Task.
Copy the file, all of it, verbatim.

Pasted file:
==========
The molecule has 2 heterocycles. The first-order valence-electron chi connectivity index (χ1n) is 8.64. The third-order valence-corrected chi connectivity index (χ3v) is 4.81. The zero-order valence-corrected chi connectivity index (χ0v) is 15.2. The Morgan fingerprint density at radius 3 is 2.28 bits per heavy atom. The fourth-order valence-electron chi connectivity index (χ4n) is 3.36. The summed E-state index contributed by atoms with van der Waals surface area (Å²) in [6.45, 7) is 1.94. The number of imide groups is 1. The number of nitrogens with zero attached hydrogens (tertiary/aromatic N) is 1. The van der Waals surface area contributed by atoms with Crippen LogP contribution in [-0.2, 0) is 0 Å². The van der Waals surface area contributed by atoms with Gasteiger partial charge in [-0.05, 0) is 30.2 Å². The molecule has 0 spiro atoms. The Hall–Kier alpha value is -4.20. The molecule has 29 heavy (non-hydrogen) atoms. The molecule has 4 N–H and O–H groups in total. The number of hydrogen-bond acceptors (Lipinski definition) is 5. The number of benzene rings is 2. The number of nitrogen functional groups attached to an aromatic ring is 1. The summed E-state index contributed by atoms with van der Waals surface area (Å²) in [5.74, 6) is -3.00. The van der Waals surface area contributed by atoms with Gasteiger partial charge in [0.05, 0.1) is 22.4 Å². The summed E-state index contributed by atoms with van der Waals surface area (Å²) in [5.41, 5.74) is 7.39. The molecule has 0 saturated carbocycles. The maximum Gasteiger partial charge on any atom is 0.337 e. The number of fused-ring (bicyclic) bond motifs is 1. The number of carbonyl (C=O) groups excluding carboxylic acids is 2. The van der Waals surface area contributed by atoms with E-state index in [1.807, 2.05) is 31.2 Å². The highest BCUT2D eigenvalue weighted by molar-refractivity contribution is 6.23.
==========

The molecule has 2 heterocycles. The first-order valence-electron chi connectivity index (χ1n) is 8.64. The third-order valence-corrected chi connectivity index (χ3v) is 4.81. The zero-order valence-corrected chi connectivity index (χ0v) is 15.2. The Morgan fingerprint density at radius 3 is 2.28 bits per heavy atom. The fourth-order valence-electron chi connectivity index (χ4n) is 3.36. The summed E-state index contributed by atoms with van der Waals surface area (Å²) in [6.45, 7) is 1.94. The number of imide groups is 1. The number of nitrogens with zero attached hydrogens (tertiary/aromatic N) is 1. The van der Waals surface area contributed by atoms with Crippen LogP contribution in [-0.2, 0) is 0 Å². The van der Waals surface area contributed by atoms with Gasteiger partial charge in [-0.05, 0) is 30.2 Å². The molecule has 0 spiro atoms. The Hall–Kier alpha value is -4.20. The molecule has 29 heavy (non-hydrogen) atoms. The molecule has 4 N–H and O–H groups in total. The number of hydrogen-bond acceptors (Lipinski definition) is 5. The number of benzene rings is 2. The number of nitrogen functional groups attached to an aromatic ring is 1. The summed E-state index contributed by atoms with van der Waals surface area (Å²) in [5.74, 6) is -3.00. The van der Waals surface area contributed by atoms with Gasteiger partial charge in [0.05, 0.1) is 22.4 Å². The summed E-state index contributed by atoms with van der Waals surface area (Å²) in [5.41, 5.74) is 7.39. The molecule has 0 saturated carbocycles. The maximum Gasteiger partial charge on any atom is 0.337 e. The number of fused-ring (bicyclic) bond motifs is 1. The number of carbonyl (C=O) groups excluding carboxylic acids is 2. The van der Waals surface area contributed by atoms with E-state index in [1.807, 2.05) is 31.2 Å². The highest BCUT2D eigenvalue weighted by molar-refractivity contribution is 6.23.